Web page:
2. You wrote: “And all that happens between those two events is OUR responsibility.” With which I could not agree more. Far too many people do not understand the nature of responsibility and think, that there is no responsibility if there is no certainty of reprecussions to themselves. We all know how the actions of people holding that sort of belief affect us all every day. When infact responsibility refers to all reprecussions of our actions, not just the ones we get punished from. An adult takes responsibility of their actions – regardless of the consequenses to themselves, because they understand, that this behaviour makes the world a better place for everyone. One would expect any adult to understand this, but alas…

    The thing is, that the infantile beliefs in good and bad supernatural entities seems to make people voulnerable to immoral behaviour. In the sense, that they think morality is about adhering to some set of rules (written by dudes claiming to know what these supernatural entities want). As if the will of these imaginary entities would set the limits to what is moral or not. It is a childish and terrifying approach to life.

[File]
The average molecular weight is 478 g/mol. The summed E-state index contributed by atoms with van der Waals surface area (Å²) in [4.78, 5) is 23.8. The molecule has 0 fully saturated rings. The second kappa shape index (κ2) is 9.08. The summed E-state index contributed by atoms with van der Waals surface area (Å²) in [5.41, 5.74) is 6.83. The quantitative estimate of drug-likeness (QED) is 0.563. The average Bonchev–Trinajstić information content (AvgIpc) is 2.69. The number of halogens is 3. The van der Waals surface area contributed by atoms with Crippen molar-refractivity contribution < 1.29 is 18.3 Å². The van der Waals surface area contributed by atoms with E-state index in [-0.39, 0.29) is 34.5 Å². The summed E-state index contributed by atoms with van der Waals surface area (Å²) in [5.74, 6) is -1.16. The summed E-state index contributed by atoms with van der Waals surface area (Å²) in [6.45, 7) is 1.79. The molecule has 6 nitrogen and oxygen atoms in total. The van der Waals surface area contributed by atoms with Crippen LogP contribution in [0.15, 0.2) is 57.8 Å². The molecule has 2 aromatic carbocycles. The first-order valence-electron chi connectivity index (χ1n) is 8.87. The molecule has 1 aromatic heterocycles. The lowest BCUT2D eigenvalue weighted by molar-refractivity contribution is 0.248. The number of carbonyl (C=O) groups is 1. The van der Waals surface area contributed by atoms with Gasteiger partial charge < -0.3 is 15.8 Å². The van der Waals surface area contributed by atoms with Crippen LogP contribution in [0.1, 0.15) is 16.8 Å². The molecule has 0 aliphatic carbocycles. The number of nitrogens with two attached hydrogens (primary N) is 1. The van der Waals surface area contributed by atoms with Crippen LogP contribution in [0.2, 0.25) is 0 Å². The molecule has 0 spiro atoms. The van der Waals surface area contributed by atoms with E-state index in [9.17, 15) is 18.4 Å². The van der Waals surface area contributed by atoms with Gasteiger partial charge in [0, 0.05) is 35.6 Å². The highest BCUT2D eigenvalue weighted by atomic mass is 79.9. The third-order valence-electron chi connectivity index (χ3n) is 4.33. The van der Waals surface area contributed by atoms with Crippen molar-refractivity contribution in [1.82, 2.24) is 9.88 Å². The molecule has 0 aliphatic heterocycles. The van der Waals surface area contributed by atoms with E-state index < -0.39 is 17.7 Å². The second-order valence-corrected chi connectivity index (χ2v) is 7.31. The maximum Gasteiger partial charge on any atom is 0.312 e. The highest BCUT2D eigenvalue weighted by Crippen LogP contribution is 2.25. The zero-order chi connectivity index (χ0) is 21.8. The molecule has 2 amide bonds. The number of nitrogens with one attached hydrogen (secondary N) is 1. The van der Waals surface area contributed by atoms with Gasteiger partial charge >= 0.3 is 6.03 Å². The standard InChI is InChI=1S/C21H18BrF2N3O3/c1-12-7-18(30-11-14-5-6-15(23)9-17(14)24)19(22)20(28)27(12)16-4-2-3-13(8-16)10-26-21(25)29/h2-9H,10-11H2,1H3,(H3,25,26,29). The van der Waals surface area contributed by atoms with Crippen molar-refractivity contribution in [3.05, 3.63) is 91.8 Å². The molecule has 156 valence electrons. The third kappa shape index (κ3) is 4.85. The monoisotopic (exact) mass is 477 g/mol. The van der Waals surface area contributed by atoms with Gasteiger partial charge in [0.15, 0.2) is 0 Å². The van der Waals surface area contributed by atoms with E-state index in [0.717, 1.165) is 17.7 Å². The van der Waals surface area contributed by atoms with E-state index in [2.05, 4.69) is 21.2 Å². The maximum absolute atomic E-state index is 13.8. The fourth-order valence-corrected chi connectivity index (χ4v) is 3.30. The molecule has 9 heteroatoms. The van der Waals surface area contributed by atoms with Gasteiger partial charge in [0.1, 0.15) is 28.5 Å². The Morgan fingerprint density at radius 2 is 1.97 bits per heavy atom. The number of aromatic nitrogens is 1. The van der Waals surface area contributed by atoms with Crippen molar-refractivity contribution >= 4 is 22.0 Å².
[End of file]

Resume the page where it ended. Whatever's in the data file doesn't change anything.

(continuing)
“What we do in life echoes in eternity!” Does this mean there is an eternal reward or punishment for us personally, or simply that our actions speak for us even after we are no longer? There is no evidence for the first, but we all know the latter to be true about the people we know/knew. What should an adult and responsible mind think about it?

    Liked by 1 person

    • Couldn’t have put it any more succinctly Jim. Bravo Sir. 🙂

      And if I could add to your accurate assessment and Nan’s accurate post…

      Life is quite messy. Or perhaps more explicitly, Life and all her forces dictating said Mess-management and its variable influences upon forces both within our Homo sapien reach and currently well beyond our reach show us our management skills are and will always be: evolving. Or should be.